Slow progress on Closing the Gap
By Kate O’Halloran
A new report into remote and very remote education for Aboriginal and Torres Strait Islander students highlights huge gaps in key measures of educational attainment.
One of the most startling statistics shows that the percentage of students in Years 1 to 10 who attend school at least 90 per cent of the time is as low as 22.8 per cent. This compares with 70 per cent for non-Indigenous students.
In remote locations, as few as 29 per cent of 17-year-old Indigenous students are attending school at any given time, and this figure drops to as low as 16 per cent in very remote communities.
Knowledge of such gaps between Indigenous and non-Indigenous students isn’t new. In 2008, under the Rudd Labor government, the Council of Australian Governments recognised that “coordinated and significant national action” was required to address the levels of disadvantage facing Aboriginal and Torres Strait Islander people. Six targets were established, with an additional one added in 2014. Four related to education.
At the time, the government ambitiously set these targets to:
- Ensure access to early childhood education for all Indigenous four-year-olds in remote communities
- Halve the gap in reading, writing and numeracy achievements for children by 2018.
- Halve the gap for Indigenous students’ attainment rates in Year 12 (or equivalent) by 2020.
In 2014 it added a new goal: to close the gap between Indigenous and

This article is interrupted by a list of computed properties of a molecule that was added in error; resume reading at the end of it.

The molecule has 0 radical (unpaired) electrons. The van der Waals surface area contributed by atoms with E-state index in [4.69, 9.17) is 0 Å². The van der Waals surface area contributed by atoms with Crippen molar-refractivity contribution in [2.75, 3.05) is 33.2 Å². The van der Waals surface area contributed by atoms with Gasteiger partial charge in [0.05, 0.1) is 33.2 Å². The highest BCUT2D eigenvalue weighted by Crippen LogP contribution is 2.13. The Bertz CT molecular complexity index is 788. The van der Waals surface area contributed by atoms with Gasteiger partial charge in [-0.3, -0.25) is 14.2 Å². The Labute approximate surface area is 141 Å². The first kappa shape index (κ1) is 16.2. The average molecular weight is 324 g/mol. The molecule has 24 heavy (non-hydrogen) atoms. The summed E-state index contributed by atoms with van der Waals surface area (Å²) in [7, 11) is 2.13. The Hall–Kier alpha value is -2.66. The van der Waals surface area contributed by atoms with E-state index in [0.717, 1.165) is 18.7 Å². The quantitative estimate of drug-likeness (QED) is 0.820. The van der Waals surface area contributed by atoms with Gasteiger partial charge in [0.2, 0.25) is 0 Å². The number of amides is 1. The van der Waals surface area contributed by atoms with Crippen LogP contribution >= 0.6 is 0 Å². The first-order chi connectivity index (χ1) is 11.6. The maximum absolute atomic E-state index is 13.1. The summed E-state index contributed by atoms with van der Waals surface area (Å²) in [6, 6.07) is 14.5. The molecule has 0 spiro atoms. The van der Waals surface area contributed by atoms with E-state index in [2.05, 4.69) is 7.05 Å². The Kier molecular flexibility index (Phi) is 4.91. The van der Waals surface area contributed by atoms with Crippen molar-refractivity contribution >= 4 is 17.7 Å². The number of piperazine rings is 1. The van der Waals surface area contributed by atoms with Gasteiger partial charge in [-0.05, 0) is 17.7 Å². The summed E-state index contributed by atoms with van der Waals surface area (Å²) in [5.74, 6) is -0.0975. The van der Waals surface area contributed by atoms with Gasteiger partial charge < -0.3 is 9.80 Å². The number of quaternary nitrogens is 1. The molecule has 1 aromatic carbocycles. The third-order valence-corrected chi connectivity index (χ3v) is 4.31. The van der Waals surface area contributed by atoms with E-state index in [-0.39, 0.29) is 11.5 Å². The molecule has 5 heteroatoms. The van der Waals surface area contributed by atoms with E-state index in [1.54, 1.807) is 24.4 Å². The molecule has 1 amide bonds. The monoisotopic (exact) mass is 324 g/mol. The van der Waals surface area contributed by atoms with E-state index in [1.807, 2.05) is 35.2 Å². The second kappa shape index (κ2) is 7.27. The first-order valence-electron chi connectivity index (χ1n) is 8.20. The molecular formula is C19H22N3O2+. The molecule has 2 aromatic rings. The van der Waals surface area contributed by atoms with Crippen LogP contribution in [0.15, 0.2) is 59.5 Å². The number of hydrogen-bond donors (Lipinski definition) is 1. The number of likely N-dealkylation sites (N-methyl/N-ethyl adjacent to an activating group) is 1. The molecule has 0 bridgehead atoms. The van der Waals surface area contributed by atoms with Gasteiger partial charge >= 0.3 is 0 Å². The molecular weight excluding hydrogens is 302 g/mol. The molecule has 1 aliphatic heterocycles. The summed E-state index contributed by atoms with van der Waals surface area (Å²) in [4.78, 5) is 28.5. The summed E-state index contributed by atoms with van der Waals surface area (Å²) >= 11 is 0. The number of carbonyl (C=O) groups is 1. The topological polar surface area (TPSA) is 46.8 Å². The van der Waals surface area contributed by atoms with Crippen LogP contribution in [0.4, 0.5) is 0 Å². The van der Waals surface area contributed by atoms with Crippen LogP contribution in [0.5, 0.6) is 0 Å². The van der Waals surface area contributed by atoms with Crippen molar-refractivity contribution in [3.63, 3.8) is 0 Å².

non-Indigenous school attendance within five years (by 2018).
The new report tracks the progress – or lack thereof – that has been made on these key targets, and its findings are damning.
The report, Educational Provision for Remote Indigenous Communities: Government responses to delivering the Closing the Gap targets for Aboriginal and Torres Strait Islander students, was commissioned by the AEU and written by education consultant Peter Johnson. Johnson has a wealth of experience in education and the public sector, and was heavily involved in the 2011–15 More Aboriginal and Torres Strait Islander Teachers Initiative.
Dearth of data
On the subject of overcoming Indigenous disadvantage, the federal government’s 2016 Productivity Commission reported that:
- The level of progress in the areas of early childhood education and improvement in literacy and numeracy achievement is unclear.
- There has been no significant change in school attendance.
- There has been some progress in year 12 attainment.
Johnson told Australian Educator that independently evaluating the progress made on each measure had been a difficult task because data was hard to find.
“You could be cynical and suggest that government knows the achievements are not good,” he says.
“This is serious. Sixteen per cent [of Aboriginal and Torres Strait Islander students attending school at 17 years of age] is virtually a non-enrolment.”
The Coalition government has amended one of the original Closing the Gap goals, dropping the target of having 100 per cent preschool attendance for Indigenous children in remote communities to 95 per cent of all Indigenous four-year-olds enrolled in early childhood education by 2025.